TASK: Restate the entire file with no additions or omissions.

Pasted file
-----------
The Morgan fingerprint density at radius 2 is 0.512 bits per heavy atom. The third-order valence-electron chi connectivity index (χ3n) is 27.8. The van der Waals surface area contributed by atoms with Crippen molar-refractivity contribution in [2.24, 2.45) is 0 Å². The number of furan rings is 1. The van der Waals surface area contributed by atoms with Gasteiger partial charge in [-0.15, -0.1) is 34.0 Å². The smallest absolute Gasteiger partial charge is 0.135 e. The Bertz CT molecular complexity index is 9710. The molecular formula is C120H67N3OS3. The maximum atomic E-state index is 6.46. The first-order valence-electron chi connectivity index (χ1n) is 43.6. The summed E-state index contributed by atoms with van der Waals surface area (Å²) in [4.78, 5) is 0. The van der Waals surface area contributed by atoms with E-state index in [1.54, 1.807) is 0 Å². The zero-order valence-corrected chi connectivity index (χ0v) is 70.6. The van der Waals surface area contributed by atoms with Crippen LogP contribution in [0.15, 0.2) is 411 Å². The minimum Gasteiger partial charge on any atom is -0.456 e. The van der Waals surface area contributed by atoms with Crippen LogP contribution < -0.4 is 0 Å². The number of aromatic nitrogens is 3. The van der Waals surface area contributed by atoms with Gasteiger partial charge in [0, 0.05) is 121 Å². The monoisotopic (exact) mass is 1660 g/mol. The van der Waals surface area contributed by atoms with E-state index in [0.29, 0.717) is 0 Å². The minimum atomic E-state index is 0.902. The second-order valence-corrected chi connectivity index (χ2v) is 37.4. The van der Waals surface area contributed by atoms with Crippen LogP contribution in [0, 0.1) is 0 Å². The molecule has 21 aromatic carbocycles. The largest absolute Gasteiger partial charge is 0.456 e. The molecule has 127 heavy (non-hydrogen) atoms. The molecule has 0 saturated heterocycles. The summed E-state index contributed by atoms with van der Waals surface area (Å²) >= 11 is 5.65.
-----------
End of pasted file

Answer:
The Morgan fingerprint density at radius 2 is 0.512 bits per heavy atom. The third-order valence-electron chi connectivity index (χ3n) is 27.8. The van der Waals surface area contributed by atoms with Crippen molar-refractivity contribution in [2.24, 2.45) is 0 Å². The number of furan rings is 1. The van der Waals surface area contributed by atoms with Gasteiger partial charge in [-0.15, -0.1) is 34.0 Å². The smallest absolute Gasteiger partial charge is 0.135 e. The Bertz CT molecular complexity index is 9710. The molecular formula is C120H67N3OS3. The maximum atomic E-state index is 6.46. The first-order valence-electron chi connectivity index (χ1n) is 43.6. The summed E-state index contributed by atoms with van der Waals surface area (Å²) in [4.78, 5) is 0. The van der Waals surface area contributed by atoms with E-state index in [1.54, 1.807) is 0 Å². The zero-order valence-corrected chi connectivity index (χ0v) is 70.6. The van der Waals surface area contributed by atoms with Crippen LogP contribution in [0.15, 0.2) is 411 Å². The minimum Gasteiger partial charge on any atom is -0.456 e. The van der Waals surface area contributed by atoms with Crippen LogP contribution < -0.4 is 0 Å². The number of aromatic nitrogens is 3. The van der Waals surface area contributed by atoms with Gasteiger partial charge in [0, 0.05) is 121 Å². The monoisotopic (exact) mass is 1660 g/mol. The van der Waals surface area contributed by atoms with E-state index in [0.29, 0.717) is 0 Å². The minimum atomic E-state index is 0.902. The second-order valence-corrected chi connectivity index (χ2v) is 37.4. The van der Waals surface area contributed by atoms with Crippen LogP contribution in [0, 0.1) is 0 Å². The molecule has 21 aromatic carbocycles. The largest absolute Gasteiger partial charge is 0.456 e. The molecule has 127 heavy (non-hydrogen) atoms. The molecule has 0 saturated heterocycles. The summed E-state index contributed by atoms with van der Waals surface area (Å²) >= 11 is 5.65.